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Hope: The Most Caring Gift
By Rev. A. Stephen Pieters
She said I should
think of myself as her partner in medicine; we are
co-creators of my wellness. Even though there were no
treatments, she taught me I could do a lot to prepare my
body for healing, so when a treatment did become
available, it would stand a better chance of working.
So I set about doing everything I could to create the
conditions for healing in my body. My wellness plan
included good nutrition, vitamins, laughter, meditation
visualization, prayer, regular exercise, educating
myself and doing volunteer work at a local AIDS
organization. Making survival a full time job didn't
give me time to sit around depressed.
With the help of caring friends and health care
providers, I soon discovered that I could still dance! I
could still laugh! I could still enjoy my friends and my
life. I could still be joyfully alive, even with AIDS
I have found there is hope even in facing death. When I
was close to death from AIDS complications, I was amazed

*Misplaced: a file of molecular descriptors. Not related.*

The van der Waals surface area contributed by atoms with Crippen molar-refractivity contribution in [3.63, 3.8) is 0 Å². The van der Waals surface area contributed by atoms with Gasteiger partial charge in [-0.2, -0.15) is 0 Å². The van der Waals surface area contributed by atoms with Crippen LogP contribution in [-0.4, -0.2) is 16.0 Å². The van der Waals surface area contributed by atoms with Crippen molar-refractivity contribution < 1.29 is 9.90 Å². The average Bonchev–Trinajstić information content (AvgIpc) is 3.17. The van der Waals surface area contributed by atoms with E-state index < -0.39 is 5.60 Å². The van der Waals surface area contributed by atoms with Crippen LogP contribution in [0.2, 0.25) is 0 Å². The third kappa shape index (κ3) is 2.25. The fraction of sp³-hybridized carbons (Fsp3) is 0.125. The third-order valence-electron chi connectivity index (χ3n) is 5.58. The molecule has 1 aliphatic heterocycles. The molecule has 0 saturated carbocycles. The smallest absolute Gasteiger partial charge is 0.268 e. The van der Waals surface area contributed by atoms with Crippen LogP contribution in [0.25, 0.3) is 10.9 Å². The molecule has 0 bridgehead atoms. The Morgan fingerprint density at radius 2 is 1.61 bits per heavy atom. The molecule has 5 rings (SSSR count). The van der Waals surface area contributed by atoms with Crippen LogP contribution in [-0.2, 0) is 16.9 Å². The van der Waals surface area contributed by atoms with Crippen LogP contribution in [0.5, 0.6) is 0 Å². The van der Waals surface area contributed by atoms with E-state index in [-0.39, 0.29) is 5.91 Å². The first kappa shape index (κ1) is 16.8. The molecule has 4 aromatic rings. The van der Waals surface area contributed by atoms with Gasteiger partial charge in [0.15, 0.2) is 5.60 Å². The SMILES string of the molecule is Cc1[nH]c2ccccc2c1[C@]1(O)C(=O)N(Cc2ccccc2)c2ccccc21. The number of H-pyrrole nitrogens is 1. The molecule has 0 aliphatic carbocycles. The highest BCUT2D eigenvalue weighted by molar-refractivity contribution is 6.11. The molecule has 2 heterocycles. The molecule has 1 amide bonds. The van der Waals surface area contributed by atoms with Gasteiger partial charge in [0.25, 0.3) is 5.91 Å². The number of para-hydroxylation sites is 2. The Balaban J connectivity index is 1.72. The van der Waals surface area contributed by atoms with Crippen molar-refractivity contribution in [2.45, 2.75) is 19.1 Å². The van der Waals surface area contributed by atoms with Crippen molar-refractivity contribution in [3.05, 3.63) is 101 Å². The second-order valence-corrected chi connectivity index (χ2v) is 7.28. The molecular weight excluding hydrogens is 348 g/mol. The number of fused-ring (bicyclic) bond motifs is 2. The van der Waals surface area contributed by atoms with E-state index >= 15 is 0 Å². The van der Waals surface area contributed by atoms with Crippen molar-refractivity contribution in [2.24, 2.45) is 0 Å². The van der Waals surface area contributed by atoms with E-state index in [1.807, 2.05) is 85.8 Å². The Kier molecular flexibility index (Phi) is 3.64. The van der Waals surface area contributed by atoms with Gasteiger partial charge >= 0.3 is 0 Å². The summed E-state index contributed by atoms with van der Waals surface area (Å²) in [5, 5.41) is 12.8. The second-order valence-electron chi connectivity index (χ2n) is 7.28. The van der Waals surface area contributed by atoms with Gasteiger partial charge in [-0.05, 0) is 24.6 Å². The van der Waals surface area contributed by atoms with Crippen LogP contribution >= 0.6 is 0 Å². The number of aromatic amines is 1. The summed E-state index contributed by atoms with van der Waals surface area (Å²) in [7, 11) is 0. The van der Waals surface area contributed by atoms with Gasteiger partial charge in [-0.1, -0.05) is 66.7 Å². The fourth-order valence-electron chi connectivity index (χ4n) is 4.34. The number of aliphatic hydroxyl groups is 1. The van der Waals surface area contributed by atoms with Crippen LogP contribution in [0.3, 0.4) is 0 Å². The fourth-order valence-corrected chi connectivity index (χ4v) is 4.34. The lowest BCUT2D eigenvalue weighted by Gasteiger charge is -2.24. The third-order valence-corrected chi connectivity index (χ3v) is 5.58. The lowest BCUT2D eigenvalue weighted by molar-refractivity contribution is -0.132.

at how my hope and faith gave me courage. Sometimes hope
in facing death comes from what a person believes about
life after death; sometimes it is simply the expectation
of release from pain and suffering.
Shortly after my "terminal" diagnosis, my therapist
taught me the Native American saying, "The quality of
life is not measured by the length of life, but by the
fullness with which we enter each present moment." This,
too, gave me hope: I learned to live in the moment, and
to use each moment to improve my chances of survival.
Living and dying with HIV/AIDS can be an experience of
loneliness and despair. I know that experience can be
transformed into a life of hope, through empowering
those of us living with HlV/AlDS to be actively alive
until we die. This creates hope, even when life seems
hopeless. What greater gift can a caregiver offer?
Rev. A. Stephen Pieters, B.S.,
M.Div., D.Min. (Hon.) is the Director of AIDS Ministry
of Metropolitan Community Churches worldwide and has a
column in "The Body" on the internet at
www.thebody.com/pieters/revpiet.html. and feel despair.